Four months on from the Financial Conduct Authority’s (FCA) Consumer Duty deadline this Summer, Governance, Risk and Compliance (GRC) professionals throughout the Financial Services (FS) sector are gaining valuable insights to its impact on the industry. The new regulation, geared at enhancing transparency and fairness in financial products and services, has prompted significant adjustments in governance frameworks and risk management practices.
From a GRC perspective, the initial period has been characterised by a heightened focus on compliance. Financial institutions have worked to align their operations with the stringent requirements of the regulation and GRC professionals have played a pivotal role in conducting thorough assessments of existing policies, procedures, and decision-making processes to ensure conformity with the new standards.
With increased emphasis on customer-centricity, the regulation has also necessitated a shift in mindset, requiring organisations to prioritise the best interests of consumers in all facets of their operations.
Monitoring and reporting have become critical focal points for GRC professionals. The regulation calls for the ongoing review of policies and procedures against Consumer Duty requirements; staff must understand and engage with the regulation and adhere to its principles; regular compliance assessments must be conducted on products and services; accurate documentation must be maintained; complaints handling managed for rapid and satisfactory resolution; and transparency upheld – internally to the board and to the regulators.
Meeting FCA requirements is no mean feat without a defined compliance programme and with strategy and process supported by technology. And since under Consumer Duty, Boards now hold accountability for outcomes, the value of reliable data only increases as does the need for agile GRC technology.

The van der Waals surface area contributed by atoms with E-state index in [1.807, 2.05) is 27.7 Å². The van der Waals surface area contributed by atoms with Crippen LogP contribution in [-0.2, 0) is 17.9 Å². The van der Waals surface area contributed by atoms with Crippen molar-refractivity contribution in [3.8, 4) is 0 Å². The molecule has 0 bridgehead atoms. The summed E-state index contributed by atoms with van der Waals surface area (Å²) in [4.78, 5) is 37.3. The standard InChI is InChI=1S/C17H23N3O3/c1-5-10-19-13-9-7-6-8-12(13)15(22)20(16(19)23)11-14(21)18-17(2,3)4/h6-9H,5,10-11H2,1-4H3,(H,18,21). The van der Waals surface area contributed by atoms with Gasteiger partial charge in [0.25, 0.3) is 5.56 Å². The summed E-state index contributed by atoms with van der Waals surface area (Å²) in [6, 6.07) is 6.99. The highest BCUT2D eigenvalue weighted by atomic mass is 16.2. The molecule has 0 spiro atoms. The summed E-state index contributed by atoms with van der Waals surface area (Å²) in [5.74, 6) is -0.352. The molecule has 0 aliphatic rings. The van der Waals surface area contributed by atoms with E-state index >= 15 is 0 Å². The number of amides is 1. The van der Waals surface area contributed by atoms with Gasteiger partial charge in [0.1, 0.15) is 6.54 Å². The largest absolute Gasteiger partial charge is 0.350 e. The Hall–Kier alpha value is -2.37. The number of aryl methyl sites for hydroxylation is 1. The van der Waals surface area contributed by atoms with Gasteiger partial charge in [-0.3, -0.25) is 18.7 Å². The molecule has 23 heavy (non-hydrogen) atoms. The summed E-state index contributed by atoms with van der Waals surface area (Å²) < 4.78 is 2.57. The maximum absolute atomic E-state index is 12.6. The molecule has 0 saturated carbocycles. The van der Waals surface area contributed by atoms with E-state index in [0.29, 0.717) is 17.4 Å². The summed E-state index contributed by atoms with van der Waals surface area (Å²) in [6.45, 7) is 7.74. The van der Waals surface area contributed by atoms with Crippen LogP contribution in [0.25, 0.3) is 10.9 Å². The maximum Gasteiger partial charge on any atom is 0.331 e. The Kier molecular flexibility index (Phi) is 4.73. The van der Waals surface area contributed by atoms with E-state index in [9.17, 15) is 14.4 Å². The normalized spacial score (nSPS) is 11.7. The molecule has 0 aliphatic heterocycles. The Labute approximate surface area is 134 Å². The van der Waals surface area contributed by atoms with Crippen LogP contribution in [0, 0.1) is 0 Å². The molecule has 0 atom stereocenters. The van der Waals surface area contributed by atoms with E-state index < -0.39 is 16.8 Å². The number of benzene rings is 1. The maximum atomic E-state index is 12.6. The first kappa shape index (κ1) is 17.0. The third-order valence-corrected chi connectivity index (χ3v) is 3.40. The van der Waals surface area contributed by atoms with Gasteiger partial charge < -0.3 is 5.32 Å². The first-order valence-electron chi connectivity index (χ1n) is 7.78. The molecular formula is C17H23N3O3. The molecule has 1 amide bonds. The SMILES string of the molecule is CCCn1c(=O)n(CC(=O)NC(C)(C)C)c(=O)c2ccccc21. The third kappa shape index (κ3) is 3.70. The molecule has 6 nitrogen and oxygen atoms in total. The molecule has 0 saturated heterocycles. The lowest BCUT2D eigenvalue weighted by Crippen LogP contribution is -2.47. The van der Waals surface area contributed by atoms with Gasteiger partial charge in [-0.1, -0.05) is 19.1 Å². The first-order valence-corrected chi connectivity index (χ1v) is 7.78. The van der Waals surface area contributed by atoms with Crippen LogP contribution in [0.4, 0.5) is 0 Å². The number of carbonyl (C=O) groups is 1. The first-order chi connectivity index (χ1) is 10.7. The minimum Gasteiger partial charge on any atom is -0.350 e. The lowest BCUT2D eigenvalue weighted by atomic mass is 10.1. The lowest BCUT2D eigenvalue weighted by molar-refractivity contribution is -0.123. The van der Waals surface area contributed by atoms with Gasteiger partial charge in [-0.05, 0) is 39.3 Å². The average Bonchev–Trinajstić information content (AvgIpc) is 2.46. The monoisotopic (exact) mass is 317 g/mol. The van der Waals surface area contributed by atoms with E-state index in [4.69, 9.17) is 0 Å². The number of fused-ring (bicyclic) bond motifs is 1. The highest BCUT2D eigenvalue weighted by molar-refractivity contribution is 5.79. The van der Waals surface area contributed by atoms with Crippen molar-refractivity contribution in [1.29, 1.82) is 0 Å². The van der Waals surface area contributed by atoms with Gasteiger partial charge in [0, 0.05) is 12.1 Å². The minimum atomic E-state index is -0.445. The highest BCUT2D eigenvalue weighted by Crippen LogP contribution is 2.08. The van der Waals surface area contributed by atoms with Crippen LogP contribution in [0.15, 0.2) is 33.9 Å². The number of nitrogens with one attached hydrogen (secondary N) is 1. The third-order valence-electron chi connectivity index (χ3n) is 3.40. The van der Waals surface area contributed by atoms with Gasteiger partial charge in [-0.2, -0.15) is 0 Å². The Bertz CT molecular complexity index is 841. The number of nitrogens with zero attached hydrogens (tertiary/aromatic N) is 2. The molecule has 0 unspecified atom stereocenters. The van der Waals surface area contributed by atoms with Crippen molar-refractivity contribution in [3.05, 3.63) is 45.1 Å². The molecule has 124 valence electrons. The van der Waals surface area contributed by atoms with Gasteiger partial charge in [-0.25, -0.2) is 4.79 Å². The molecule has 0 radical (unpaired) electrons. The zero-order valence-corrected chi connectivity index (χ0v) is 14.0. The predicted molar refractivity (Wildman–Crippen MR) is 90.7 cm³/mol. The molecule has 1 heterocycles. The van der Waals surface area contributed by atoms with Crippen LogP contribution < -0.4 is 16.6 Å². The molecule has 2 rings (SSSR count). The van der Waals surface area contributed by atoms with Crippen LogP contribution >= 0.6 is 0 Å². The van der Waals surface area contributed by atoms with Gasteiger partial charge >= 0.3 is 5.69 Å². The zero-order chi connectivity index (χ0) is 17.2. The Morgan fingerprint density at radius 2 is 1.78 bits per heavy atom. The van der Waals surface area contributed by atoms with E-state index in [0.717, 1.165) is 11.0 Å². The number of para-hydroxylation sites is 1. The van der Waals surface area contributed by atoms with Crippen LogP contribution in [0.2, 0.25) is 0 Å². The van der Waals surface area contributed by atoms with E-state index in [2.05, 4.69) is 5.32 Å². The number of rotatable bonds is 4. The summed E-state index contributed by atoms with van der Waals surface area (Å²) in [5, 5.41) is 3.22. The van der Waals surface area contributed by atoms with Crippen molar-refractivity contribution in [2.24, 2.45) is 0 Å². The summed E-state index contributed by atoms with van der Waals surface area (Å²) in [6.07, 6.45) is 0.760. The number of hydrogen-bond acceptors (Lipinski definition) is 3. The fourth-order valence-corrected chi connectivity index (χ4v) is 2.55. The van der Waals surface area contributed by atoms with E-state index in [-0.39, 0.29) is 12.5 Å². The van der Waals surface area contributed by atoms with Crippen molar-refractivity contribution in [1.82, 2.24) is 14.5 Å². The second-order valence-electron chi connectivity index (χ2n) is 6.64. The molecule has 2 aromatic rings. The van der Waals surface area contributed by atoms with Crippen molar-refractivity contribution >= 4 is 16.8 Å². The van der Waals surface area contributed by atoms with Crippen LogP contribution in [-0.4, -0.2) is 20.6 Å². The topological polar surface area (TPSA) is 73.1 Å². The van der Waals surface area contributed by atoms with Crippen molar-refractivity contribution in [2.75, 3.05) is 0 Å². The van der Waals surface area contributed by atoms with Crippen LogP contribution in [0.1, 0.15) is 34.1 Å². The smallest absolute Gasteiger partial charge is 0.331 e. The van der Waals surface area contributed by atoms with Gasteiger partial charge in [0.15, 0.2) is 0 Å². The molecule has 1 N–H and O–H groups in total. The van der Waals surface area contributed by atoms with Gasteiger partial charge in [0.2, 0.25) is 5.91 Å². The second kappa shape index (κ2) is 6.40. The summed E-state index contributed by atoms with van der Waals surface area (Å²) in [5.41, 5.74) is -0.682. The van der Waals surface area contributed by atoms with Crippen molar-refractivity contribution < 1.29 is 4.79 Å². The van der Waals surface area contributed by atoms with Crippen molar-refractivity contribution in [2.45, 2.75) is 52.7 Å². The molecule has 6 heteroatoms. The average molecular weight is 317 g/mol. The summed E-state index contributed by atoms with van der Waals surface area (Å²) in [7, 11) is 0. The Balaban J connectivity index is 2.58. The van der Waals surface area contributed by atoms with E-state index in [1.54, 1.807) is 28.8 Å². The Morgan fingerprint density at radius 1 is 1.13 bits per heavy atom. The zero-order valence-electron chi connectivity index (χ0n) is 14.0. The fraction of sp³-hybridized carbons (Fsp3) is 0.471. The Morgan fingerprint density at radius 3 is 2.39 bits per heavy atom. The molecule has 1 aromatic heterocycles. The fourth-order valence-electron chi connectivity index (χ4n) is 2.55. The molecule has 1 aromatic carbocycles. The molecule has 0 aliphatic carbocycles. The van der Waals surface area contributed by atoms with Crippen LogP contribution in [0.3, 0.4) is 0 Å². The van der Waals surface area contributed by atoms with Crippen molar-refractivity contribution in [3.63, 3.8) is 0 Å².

In a speech delivered at Deloitte in November 2023* Nisha Arora, FCA Director of Cross Cutting Policy and Strategy emphasised the role of data in measuring consumer outcomes:
“… you need to make sure you’re assessing, testing, understanding and evidencing the outcomes your customers are receiving - on an ongoing basis. Where we have seen firms doing this well, they have focused on the outcomes they are aiming to deliver. And they have identified the data they need to measure and monitor that these outcomes are delivered. Where firms are not meeting our expectations, it’s often because they are just repackaging existing data and haven’t thought seriously about what information they would need to really understand consumer outcomes.”
Decision Focus - supporting data-driven decision making
With improved workflow across the entire product lifecycle and automated governance reporting for product oversight, Decision Focus’ Governance module is key to achieving compliance with Consumer Duty requirements (and those of other regulators within an evolving regulatory landscape.)
Evaluating and interpreting vast datasets, the module enables financial institutions to make informed and ethical decisions that prioritise consumer satisfaction. Every decision is traceable, with a comprehensive audit trail for regulatory scrutiny.
For every stage of your compliance journey
Consumer Duty demands ongoing commitment, and from July 2024, the regulation will also apply to closed financial products and services.